If you get passed an age difference, then you have to contend with those guys who want the perfect looking and acting gay guy. There’s a whole subset of southern gay guys who are looking for the “bromo” type. Urban Dictionary defines a bromo as:

Dudes that happen to be gay, but aren’t flamboyant at all. Prefer to go drink beer at a buddy’s place, rather than go to the gay bar and pay for overpriced cocktails and listen to bouncy, campy club songs. A bromo is not conceited in his looks, but is still put together decently, groomed but not over plucked.

Basically, the bromo type is the bow tie wearing southern gay frat dude, at least that’s what you get if you look at “bromos” on Twitter. Bromos might not be conceited about their looks, but they have “their” standards.

So, you get past the age and looks, then it goes to race. As a southerner, interracial dating is something I’ve always been told was taboo. Honestly though, does it matter the color of a person’s skin? Not to me it doesn’t. The diversity of the gay community is represented in the rainbow flag. We are a diverse group, and we should embrace that diversity. We often claim that if two people love each other, then the sex of the people should not matter. How can we justify that logic when we say that a persons age, looks, or race makes the difference?

The main thing for me is not the age, race, or looks, but what kind of person he is. Is he kind, thoughtful, and loving? Can he carry on a conversation? Is he intimidated by intelligence (I prefer they not be)? Does he enjoy the same things I enjoy? Does he like to cuddle? Is he a good kisser? There are so many things to consider that age, race, and looks take a backseat.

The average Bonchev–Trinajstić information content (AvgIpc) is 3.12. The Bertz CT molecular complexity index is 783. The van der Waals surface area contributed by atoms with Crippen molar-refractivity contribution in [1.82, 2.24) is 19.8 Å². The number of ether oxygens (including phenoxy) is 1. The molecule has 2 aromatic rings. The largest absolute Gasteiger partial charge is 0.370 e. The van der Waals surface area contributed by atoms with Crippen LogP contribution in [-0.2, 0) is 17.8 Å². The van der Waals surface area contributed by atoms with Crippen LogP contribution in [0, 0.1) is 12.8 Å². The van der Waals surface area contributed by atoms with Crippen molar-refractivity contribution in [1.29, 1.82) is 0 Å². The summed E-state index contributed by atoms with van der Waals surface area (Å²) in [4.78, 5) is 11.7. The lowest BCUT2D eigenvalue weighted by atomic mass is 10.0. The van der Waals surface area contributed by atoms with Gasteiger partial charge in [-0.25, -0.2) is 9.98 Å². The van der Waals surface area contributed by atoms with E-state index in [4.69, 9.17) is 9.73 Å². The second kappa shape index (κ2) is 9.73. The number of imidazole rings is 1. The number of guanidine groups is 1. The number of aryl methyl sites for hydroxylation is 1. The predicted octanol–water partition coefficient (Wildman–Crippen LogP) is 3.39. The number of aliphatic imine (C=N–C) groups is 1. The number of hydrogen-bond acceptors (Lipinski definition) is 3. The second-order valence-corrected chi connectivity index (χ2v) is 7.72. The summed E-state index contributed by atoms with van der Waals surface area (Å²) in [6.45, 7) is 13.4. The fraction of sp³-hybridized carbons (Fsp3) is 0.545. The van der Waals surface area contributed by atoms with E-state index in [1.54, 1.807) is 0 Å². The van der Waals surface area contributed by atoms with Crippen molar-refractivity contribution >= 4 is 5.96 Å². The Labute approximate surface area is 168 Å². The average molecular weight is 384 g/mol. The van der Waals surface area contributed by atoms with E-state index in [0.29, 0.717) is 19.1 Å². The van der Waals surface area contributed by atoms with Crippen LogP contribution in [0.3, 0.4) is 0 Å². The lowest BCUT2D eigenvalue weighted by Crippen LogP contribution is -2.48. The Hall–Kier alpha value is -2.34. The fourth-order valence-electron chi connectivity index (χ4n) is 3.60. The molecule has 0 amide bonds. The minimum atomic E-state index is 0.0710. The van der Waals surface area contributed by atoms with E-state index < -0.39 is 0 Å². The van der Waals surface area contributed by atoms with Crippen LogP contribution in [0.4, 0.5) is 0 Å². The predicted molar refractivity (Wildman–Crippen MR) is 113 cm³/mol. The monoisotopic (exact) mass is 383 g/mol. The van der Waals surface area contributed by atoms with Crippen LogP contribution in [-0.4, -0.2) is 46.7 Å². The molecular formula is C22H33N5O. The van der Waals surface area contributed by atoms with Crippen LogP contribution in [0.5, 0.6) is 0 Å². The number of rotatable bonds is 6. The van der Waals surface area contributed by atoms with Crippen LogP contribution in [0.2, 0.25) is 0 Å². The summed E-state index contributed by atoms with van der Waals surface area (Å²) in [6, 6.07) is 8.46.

All of this however is a hypothetical stream of consciousness. I’ve never found a boyfriend, nor is there anyone in my sights. It’s quite possible, that I will never find someone. Then again, I might meet someone tomorrow. We never know.

I thought about deleting the first paragraph about nothingness, but then again you may read this and still think it is about nothing. If that be the case, so be it. I just sat down and started writing and this is the post that came out. And sense I have no answers to my thoughts o. These issues, then maybe it is a post about nothing.

Possible TMI…


Home Alone + Bottle of Wine + Porn = A Fun Night

I had the house to myself tonight, since my roommate was away, so I took full advantage to get a bottle of wine (I rarely drink alone, but just wanted some wine), hang out in my underwear (ok, I was actually naked for most of the time), and watch a little bit of porn. We all masturbate, it’s part of life, and I needed a little stress release and decompression. I had a good, make that a great, night, but it also means that I wasn’t in the frame of mind to write a substantial post. As I am writing this I am a bit tipsy. Usually, I try not to write a post when I am drunk (not that I drink all that often), but what the hell! I enjoyed myself and wanted to share. TMI? Probably…